Trump has privately voiced skepticism about driverless cars: report

Trump has privately voiced skepticism about driverless cars: report
© Getty Images

President TrumpDonald John TrumpDemocrats' CNN town halls exposed an extreme agenda Buttigieg says he doubts Sanders can win general election Post-Mueller, Trump has a good story to tell for 2020 MORE has reportedly expressed skepticism on more than one occasion about the move toward self-driving cars.

Axios, citing four sources who've heard him discuss the subject, reported on Sunday that Trump doesn't see the usefulness of autonomous vehicles. He has also reportedly said that he would never let a computer-operated car drive him. 

"He's definitely an automated car skeptic," one source told Axios. 

Trump's concerns about autonomous vehicles are not unusual. A survey of Americans released last week by AAA found that 71 percent of respondents are afraid of riding in a driverless car.


The Axios report also says that Trump has acted out scenes of what are supposed to be frenetic autonomous vehicles to make his point that they don't make sense. He has reportedly acted out these scenes on Air Force One and in the White House.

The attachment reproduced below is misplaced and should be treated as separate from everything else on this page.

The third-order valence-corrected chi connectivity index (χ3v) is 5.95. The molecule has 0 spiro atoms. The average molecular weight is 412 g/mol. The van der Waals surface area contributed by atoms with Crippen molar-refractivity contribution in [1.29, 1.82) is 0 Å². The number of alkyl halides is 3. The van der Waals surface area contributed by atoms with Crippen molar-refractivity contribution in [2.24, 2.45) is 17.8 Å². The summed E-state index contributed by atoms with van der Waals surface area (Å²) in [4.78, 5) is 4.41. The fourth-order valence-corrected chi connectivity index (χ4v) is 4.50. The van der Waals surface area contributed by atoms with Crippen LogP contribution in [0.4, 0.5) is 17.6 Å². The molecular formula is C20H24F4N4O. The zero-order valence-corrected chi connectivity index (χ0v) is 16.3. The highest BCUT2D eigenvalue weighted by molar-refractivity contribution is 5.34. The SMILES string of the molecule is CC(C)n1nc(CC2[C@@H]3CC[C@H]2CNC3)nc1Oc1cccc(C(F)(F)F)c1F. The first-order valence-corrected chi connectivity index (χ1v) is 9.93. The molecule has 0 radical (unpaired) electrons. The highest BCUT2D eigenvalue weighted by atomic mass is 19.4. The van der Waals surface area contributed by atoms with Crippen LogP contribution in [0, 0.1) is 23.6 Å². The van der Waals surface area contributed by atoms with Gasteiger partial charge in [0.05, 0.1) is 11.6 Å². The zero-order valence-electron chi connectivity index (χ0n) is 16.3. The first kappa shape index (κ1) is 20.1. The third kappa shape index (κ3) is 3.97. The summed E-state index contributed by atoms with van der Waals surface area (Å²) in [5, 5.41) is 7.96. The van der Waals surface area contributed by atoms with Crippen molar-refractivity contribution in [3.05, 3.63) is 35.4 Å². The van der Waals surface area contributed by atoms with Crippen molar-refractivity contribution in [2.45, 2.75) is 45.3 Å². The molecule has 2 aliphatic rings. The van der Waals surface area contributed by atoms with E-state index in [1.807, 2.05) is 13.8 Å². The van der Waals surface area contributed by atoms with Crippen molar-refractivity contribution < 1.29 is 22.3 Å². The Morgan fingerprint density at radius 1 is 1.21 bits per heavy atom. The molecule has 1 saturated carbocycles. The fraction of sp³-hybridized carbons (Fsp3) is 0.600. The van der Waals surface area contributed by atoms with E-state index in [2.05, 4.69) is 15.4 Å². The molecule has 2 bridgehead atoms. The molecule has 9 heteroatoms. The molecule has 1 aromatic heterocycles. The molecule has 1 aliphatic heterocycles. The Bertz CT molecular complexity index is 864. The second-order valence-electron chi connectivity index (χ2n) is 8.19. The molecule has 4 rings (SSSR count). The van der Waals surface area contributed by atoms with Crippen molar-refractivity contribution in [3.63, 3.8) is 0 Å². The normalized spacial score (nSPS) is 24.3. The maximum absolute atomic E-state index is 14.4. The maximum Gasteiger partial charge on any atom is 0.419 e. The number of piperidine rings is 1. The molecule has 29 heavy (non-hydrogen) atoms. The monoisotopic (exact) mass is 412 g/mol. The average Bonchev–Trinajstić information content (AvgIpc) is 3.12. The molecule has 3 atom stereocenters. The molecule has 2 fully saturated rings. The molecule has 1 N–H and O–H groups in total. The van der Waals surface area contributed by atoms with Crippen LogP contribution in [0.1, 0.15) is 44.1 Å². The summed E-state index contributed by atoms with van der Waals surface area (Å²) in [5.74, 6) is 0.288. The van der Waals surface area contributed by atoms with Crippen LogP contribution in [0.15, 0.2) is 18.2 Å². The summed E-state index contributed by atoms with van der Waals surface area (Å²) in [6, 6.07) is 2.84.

"You know when he's telling a story, and he does the hand motions," one source told Axios. "He says, 'Can you imagine, you're sitting in the back seat and all of a sudden this car is zig-zagging around the corner and you can't stop the f---ing thing?’ "

The White House did not immediately respond to a request for comment from The Hill. 

Despite Trump's opposition to self-driving cars, Transportation Secretary Elaine ChaoElaine Lan ChaoHillicon Valley: Trump meets Twitter CEO after slamming company | Kushner calls Russia probes more 'harmful' than election interference | Dem wants FTC to hold Zuckerberg 'liable' for data missteps | Sri Lanka faces tough questions over social media ban FAA approves drone delivery for Google spinoff Wing Why an independent panel must investigate Boeing crashes MORE has been championing the move toward new transportation technology.

Chao said last week at the South by Southwest conference that a new regulatory body would commence as a way to quicken moves toward technology such as self driving cars, according to Axios. 

The news outlet notes that the National Highway Traffic Safety Administration has also said it will seek the public's input on whether existing motor vehicle statutes should be altered to allow for cars with no steering wheel, pedals or gear shifts. 

No federal regulations exist in regard to autonomous vehicles at the moment. But issues related to them will likely come up in Congress this year, according to Axios.